So it's -- you know, it's not uncommon that he would sit down and prepare a draft of those answers and that lawyers would review them before they go out to opposing counsel.
CABRERA: Trump says the questions weren't a big deal, but his attorney, Rudy Giuliani, says some were possible traps. How much information could the President and his legal team glean from these questions when it comes to what Mueller may know?
SCHULTZ: Look, I think anytime they're asking a question, they have information on the other side that -- they have other information on the other side that answers those questions.
So -- and then how that -- how those questions' answers were characterized by another witness in the case also can color how the Justice Department and the Mueller team may view the answers that the President gives. So all of that has to be looked through that lens when the lawyers are
preparing the President.
CABRERA: So with this format, written answers only, that Trump and his attorneys can really think through -- they can finesse, they can go back, they can make changes -- who's in the driver's seat here, Mueller or Trump's team?
SCHULTZ: Look, this is probably negotiated between the two of them. And make no mistake, if Robert Mueller wanted to bring the President in for an interview, he would have asked for him to do so. And if he wanted to subpoena him, the subpoena would have been issued already.
So they're -- certainly, the Mueller team has looked at this and said this is enough. At least for now, as far as we know.
CABRERA: I don't know if that is accurate to say, though, because couldn't this perhaps come before they asked for an in-person interview?
Couldn't this just be an inroad in order to do just that? Would you be surprised if Mueller doesn't subpoena him or ask for an in-person interview and just accepts written answers?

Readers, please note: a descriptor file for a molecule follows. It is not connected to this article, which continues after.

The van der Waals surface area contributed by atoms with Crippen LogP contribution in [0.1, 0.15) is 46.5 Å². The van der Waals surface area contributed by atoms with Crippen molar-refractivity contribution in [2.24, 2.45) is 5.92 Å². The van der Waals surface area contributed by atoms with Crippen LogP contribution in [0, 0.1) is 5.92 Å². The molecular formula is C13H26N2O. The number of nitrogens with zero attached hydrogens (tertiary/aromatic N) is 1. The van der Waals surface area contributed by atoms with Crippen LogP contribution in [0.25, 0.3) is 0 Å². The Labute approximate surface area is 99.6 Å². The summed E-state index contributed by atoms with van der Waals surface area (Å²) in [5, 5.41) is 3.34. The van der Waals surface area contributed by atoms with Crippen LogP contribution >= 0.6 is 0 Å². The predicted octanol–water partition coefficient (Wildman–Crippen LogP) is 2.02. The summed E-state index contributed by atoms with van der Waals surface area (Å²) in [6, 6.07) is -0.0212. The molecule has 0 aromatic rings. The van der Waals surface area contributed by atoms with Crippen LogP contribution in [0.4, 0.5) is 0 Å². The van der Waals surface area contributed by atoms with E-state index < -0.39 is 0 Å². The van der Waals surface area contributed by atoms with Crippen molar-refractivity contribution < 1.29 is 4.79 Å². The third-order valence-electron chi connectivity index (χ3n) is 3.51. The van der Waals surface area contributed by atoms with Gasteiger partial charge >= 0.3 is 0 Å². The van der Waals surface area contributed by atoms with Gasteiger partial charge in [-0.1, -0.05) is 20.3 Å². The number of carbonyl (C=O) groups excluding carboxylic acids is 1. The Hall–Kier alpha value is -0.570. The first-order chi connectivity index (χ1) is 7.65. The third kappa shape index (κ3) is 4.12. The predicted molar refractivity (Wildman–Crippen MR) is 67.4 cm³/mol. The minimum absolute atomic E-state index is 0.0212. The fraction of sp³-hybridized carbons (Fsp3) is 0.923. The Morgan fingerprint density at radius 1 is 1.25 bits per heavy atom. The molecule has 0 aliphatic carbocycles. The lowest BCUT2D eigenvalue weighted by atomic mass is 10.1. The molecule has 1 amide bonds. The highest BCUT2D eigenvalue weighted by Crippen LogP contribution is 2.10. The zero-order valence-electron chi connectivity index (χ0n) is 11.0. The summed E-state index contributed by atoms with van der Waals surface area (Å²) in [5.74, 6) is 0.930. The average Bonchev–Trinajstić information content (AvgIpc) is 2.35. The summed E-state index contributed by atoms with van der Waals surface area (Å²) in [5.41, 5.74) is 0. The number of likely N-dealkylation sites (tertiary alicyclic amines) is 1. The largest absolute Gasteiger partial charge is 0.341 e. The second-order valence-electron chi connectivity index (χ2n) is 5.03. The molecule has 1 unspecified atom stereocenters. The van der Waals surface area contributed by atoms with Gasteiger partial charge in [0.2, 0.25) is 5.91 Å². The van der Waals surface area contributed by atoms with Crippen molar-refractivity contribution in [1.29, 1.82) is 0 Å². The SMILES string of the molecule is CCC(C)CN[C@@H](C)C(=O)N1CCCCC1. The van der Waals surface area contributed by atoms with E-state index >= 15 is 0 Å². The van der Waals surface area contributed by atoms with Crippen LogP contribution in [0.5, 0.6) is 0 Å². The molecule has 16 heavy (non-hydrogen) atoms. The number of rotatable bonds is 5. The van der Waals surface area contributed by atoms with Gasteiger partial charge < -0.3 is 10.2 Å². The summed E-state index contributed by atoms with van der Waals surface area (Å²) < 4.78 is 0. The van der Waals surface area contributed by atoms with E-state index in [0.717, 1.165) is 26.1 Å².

SCHULTZ: That's what I meant by that's so far. And who knows whether they decide they want more information or they want more written questions or they want to do follow-up questions, whether they're going to be in-person or not.
But then there's going to be a question as to whether or not the President's lawyers will recommend that he sits before Mueller's team or not, and the President is going to have to make that decision.
[19:25:01] He has indicated today that he is not inclined to do so. And if I were his lawyer, I wouldn't be inclined to recommend that he do so either.
CABRERA: Don't forget, he hasn't even touched -- according to our knowledge of these questions based on sources who are familiar with them, that it doesn't have anything to do with obstruction, that it is only about the potential collusion piece of the investigation. What does that tell you about where the investigation may stand right now?
SCHULTZ: That tells me that they're looking at the collusion piece and all the information that was held prior to him becoming president of the United States, what went on during that campaign, what did he know, and when did he know it.
So it tells me they're looking closely at that issue. And if they're getting to the President at this point in time, they're likely closing out that piece of it.
CABRERA: The President also said he wouldn't stop his new Acting Attorney General if he tried to curtail the Mueller probe. Doesn't that, in a way, confirm critics' fears about Whitaker that Trump appointed him to limit or stop Mueller? SCHULTZ: No, I think the President was very clear today. He isn't
going to interfere, one way or the other. He said today that there were some issues where people said, oh, he's going to shut it down. He hasn't shut it down. He hasn't made any efforts to shut it down.
Likewise, on the other side of it, Whitaker is the Attorney -- the Acting Attorney General of the United States, and he can make legal judgments as it relates to this investigation or any other. And it's not the place for the President to interfere with that and he said he wouldn't.
CABRERA: All right, Jim Schultz. Thanks as always. Good to see you.
SCHULTZ: Thank you.